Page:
70% of $150,000 is $105,000. Subtract that $30k, and you’re left with $75,000, so $75k is the number you should shoot for when making an offer on the home. On paper, that looks like a great deal where you’ll double your initial investment ($75,000 x2 = $150k), but this doesn’t account for the rehab costs.

The 70% rule is not a method I recommend because it glosses over a lot of the factors that go into what it costs to flip a house. Nonetheless, it’s better than nothing and can be a good benchmark to use when you’re dealing with homes that just need cosmetic updates and not a lot of actual repair. 

How Can I Get More Money to Flip a House?

Hopefully, you’re still with me and haven’t given up entirely. There are many moving parts when it comes to creating a fix & flip budget, so I understand if you’re starting to feel frustrated. Let’s talk about what to do when the cost projections have you coming up short.

Luckily, there’s an entire industry built for helping real estate investors get the money they need to flip a property successfully. Once you’re more familiar with the industry, you’ll be able to use these resources to your advantage. You might even be able to have your costs entirely covered by one of these sources!

  • Credit card financing. Try finding cards that have 0% APR introductory offers.


  • Hard money lenders. I might be biased, but hard money lenders are an essential resource for investors to bridge that gap between what they have and what they need. The Investor's Edge is so experienced at working with real estate investors that 37% of our clients end up needing to bring $0 cash to close!


  • Loans from the bank. I’m not talking about mortgages with this, but smaller loans that aren’t tied to the property. If your credit is good and you have a longstanding relationship, you may be able to get a short-term loan of a few thousand reasonably quickly.


  • HELOCs. Lines of credit against the property can be incredibly useful for emergency or rehab costs.


  • Personal loans. Reaching out to friends and family for help can be tricky for some and a no-brainer for others. You’ll need to decide what the opportunity cost is for you and if it’s worth bringing loved ones into seeing your financial situation.


  • Title loans. These loans use the title on your personal vehicle as collateral. They’re pretty predatory and are often in the same category as payday lenders, so I wouldn’t recommend using them if you can. That said, you have to do what you have to do, so I wanted you to know it’s an option. It’s just not a great option.


  • Bringing on additional investors. Yes, you’ll lose a cut of the profits, but you’ll also be in a better position to unload the property and work your way towards striking out on your own.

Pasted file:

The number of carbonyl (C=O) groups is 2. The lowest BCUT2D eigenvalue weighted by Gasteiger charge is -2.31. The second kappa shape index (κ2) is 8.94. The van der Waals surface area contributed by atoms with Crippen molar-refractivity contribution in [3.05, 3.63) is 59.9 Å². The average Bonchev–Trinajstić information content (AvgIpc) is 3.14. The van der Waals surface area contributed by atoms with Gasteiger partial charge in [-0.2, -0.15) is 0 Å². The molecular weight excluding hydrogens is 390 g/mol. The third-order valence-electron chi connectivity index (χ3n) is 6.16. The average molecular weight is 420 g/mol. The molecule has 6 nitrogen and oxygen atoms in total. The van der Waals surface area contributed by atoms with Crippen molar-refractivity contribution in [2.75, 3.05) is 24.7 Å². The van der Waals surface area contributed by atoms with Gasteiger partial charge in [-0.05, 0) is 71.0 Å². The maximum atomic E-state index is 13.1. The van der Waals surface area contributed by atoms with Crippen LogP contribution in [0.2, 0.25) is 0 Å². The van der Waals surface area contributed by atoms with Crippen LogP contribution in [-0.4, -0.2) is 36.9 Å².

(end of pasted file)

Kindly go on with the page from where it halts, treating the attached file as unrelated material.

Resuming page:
These aren’t the only ways, so check out our article that lists 16 Ways to Get 100% Financing for even more ideas.

How Much Money Can I Make Flipping Houses?

The profitability of a fix & flip varies for each property. To estimate your ROI, you’ll need to consider your total costs, how long you’ll have to hold the property before selling, and what data the comps you’ve found have told you. 

Overall, you should shoot for an ROI of 10% – 20% when flipping a house. Where you land on that spectrum will depend on the costs mentioned above, plus how hot the market is and how well you do during negotiations.

Another Way to Flip a House Without Spending Lots of Money

Whether it’s gap financing or a mortgage, getting financing typically comes with some strict credit and employment history requirements that can leave many investors out in the cold. The exceptions to this are hard money lenders and collateral-based loans like payday or title loans. However, hard money lenders are not remotely in the same category as those predatory lenders.

But that doesn’t mean getting a hard money loan is without risk, and some investors prefer to avoid it altogether. So does that mean you can’t become a real estate investor if you’re not either independently wealthy or willing to use third-party financing? Nope!

Wholesaling is a fantastic way to invest in real estate without the additional financing requirements that come along with a fix & flip. Wholesaling involves you becoming the middleman between the seller and final buyer. When you become a wholesaler, you find properties that are for sale and get them under contract.

Once the property is under contract, you sell that contract off to another buyer at a marked-up price. If you do wholesaling correctly, the only costs you would be responsible for are earnest money and possibly the down payment, though this is rare. Regardless, these upfront costs are paid off with the sale of the contract to the final buyer.

The new buyer may be a person interested in using the house for their personal residence, but more often, you’ll be dealing with other real estate investors. In my experience, “retail” buyers get a little concerned about buying a contract from someone other than the seller if they’re not familiar with how the process works. However, real estate investors are eager to work with wholesalers because the hard work is done for them.

Wholesaling is excellent for new investors who don’t have much money to play around with or investors who could be denied mortgages due to their credit reports, employment history, or previous criminal records. 

Final Thoughts

There are a lot of moving parts when it comes to estimating costs for a fix & flip. Don’t feel bad if it makes your head spin; if it were easy, then everyone would be an investor. Take your investing journey one step at a time and build slowly. Use the tips above to help ensure you’re on the right path when it comes to understanding the hidden costs of real estate investing. The more detailed your projections are, the more likely you are to be successful.

Learn how to make money flipping real estate with us by attending our next webinar.